Trump’s ac­tions em­bolden ner­vous Euro­peans

Once def­er­en­tial to Amer­i­cans, EU con­fronta­tional

The Hamilton Spectator - - CANADA & WORLD - STEVEN ER­LANGER

The Euro­peans have stopped try­ing to pa­per over their dif­fer­ences with Pres­i­dent Don­ald Trump and the United States.

Tra­di­tion­ally re­spect­ful of U.S. lead­er­ship and mind­ful of Amer­ica’s cru­cial role in Euro­pean de­fence and global trade, Euro­pean lead­ers nor­mally re­press or soften their crit­i­cism of U.S. pres­i­dents. They were gen­er­ally not happy with pres­i­dent Barack Obama’s re­luc­tance to in­volve the coun­try in Libya and Syria, for ex­am­ple, or his tar­di­ness to en­gage in what clearly be­came an in­ter­na­tional con­fronta­tion with Rus­sia in Ukraine, but their crit­i­cism was quiet.

How­ever, at the Group of 20 sum­mit meet­ing of the world’s in­dus­tri­al­ized na­tions, public splits with Trump were the or­der of the day. Those rifts have been re­flected in Euro­pean do­mes­tic pol­i­tics, too, from Bri­tain and France to Germany, where Chan­cel­lor An­gela Merkel has said that Europe must “take our fate into our own hands” and stop “gloss­ing over” clear dif­fer­ences.

The new French pres­i­dent, Emmanuel Macron, whose elec­tion has given re­newed con­fi­dence to the Euro­peans, said bluntly: “Our world has never been so di­vided. Cen­trifu­gal forces have never been so pow­er­ful. Our com­mon goods have never been so threat­ened.”

Macron, who waved his iPhone around dur­ing the meet­ing as a sym­bol of global trade, sharply crit­i­cized those like Trump who do not sup­port mul­ti­lat­eral in­sti­tu­tions, but push na­tion­al­ism in­stead.

Trump and the Bri­tish vote to leave the Euro­pean Union “have proved to be great uni­fiers for the Euro­pean Union,” said Mark Leonard, di­rec­tor of the Euro­pean Coun­cil on For­eign Re­la­tions. “There is a re­newed sense of con­fi­dence in Europe af­ter the French elec­tion,” the ap­par­ent re­treat of pop­ulism, an in­crease in eco­nomic growth and the prospect of Merkel’s re-elec­tion in Septem­ber, he said.

Jan Techau, di­rec­tor of the Richard Hol­brooke Fo­rum at the Amer­i­can Academy in Ber­lin, said: “There is now a more openly con­fronta­tional lan­guage with the United States. The Euro­pean public is al­ready out­spo­ken about Trump, but now there is a more out­spo­ken Euro­pean lead­er­ship that won’t pa­per over these di­vi­sions any­more.”

If Euro­peans had pre­vi­ously felt con­strained be­cause of their se­cu­rity de­pen­dency, Techau said, there is now a feel­ing that “Trump has no con­straints and will say any­thing, and now the Euro­peans feel they can do the same.” And, he said, “that means less re­spect for each other, and less mu­tual con­fi­dence.”

The cli­mate de­bate in the meet­ing dis­played how hard it is to iso­late the rich­est, most pow­er­ful coun­try in the world.

The Amer­i­cans did try to per­suade some coun­tries, like Tur­key and Poland, which Trump vis­ited just be­fore go­ing to Hamburg, to move to­ward the U.S. po­si­tion on cli­mate, but they were re­buffed. Tur­key’s pres­i­dent, Re­cep Tayyip Er­do­gan, said later that his coun­try might still be in play, de­pend­ing on money. The U.S. with­drawal, he said, jeop­ar­dized com­pen­sa­tion for de­vel­op­ing coun­tries to cope with com­pli­ance.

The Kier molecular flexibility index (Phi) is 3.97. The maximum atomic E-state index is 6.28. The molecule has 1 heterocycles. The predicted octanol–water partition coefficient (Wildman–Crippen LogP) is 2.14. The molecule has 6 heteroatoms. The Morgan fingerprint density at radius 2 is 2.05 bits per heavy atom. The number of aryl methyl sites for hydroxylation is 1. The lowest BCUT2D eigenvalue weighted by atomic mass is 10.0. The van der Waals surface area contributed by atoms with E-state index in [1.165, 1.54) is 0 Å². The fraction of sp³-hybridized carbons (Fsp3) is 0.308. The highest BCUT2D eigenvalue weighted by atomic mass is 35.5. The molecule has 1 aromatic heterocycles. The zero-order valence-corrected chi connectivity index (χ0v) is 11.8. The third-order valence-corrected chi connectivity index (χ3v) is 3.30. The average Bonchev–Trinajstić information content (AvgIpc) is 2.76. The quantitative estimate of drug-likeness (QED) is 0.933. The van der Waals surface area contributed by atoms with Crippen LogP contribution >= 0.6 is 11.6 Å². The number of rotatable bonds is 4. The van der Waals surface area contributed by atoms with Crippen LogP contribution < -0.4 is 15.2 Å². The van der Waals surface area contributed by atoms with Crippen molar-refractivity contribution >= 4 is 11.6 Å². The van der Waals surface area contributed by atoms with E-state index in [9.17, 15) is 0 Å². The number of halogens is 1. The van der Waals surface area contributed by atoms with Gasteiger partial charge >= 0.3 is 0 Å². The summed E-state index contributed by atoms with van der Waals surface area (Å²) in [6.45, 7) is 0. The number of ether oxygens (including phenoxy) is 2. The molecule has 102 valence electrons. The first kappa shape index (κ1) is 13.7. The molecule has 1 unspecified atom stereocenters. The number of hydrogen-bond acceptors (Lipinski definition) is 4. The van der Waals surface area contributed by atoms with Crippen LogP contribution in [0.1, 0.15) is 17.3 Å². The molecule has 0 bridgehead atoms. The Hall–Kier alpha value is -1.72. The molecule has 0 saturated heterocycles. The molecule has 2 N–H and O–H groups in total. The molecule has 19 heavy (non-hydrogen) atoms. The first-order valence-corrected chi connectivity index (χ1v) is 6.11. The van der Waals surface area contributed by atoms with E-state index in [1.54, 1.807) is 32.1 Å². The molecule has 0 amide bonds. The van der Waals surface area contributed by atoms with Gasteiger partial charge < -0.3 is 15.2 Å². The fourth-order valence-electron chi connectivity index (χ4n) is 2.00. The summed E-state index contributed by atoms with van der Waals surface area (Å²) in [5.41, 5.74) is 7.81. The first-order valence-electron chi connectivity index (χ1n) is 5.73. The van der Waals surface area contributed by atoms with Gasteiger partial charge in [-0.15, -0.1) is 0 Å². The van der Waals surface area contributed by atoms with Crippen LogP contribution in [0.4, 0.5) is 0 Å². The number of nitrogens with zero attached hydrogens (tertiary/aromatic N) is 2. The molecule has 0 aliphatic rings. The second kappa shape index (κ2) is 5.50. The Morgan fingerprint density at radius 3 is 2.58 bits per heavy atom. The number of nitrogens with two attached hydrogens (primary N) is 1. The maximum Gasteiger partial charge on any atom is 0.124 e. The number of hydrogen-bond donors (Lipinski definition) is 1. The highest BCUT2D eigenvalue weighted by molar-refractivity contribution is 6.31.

Prime Min­is­ter Theresa May of Bri­tain, her author­ity weak­ened at home, also tried to bal­ance Trump’s deep un­pop­u­lar­ity in Bri­tain with her need for U.S. sup­port for the coun­try’s exit from the Euro­pean Union and for fu­ture trade deals. She was crit­i­cized for not mak­ing the cli­mate is­sue one of her four pri­or­i­ties, and found com­fort in Trump’s prom­ise of a “very pow­er­ful” trade deal for a post-Brexit Bri­tain that could be com­pleted “very, very quickly.”

May ex­pressed the hope that Trump might change his mind on Paris, though Merkel did not agree. And in the end, all wa­ver­ing mem­bers sided with the 19, not the one.

The White House saw progress none­the­less. “The vast ma­jor­ity of the G20 sup­ports the pres­i­dent’s vi­sion for uni­ver­sal ac­cess to af­ford­able and re­li­able en­ergy, in­clud­ing find­ing ways to burn fos­sil fu­els more cleanly and ef­fi­ciently,” said Ge­orge David Banks, a spe­cial as­sis­tant to the pres­i­dent on in­ter­na­tional en­ergy and en­vi­ron­ment and lead ne­go­tia­tor for cli­mate change dur­ing the G20 con­fer­ence.

On trade, there was more ef­fort to find com­pro­mise, with pre­vi­ous G20 po­si­tions for free trade and against pro­tec­tion­ism wa­tered down to se­cure U.S. sup­port. The com­mu­niqué cited, for the first time, the right of coun­tries to pro­tect their mar­kets with “le­git­i­mate trade de­fence in­stru­ments” — word­ing that essen­tially gives Trump room to pur­sue his “Amer­ica first” pol­icy on is­sues like steel im­ports, where Wash­ing­ton is talk­ing about re­stric­tions based on “na­tional se­cu­rity.”

The group agreed to ac­cel­er­ate work on a global re­view of steel pro­duc­tion and sales, though any sanc­tions must meet the stan­dards of the World Trade Or­ga­ni­za­tion.

In a gen­eral way, such open dis­agree­ments can un­der­mine fu­ture co­her­ence in times of cri­sis, Eswar Prasad, a pro­fes­sor of eco­nomics and trade at Cor­nell Univer­sity, wrote in an email.

RYAN REMIORZ, THE CANA­DIAN PRESS

Cana­dian Prime Min­is­ter Justin Trudeau, left, speaks to Don­ald Trump at the G20 sum­mit Satur­day. The lead­ers’ fi­nal state­ment made it clear Trump’s fo­cus on Amer­i­can self-in­ter­est of­ten left him and his coun­try in iso­la­tion.

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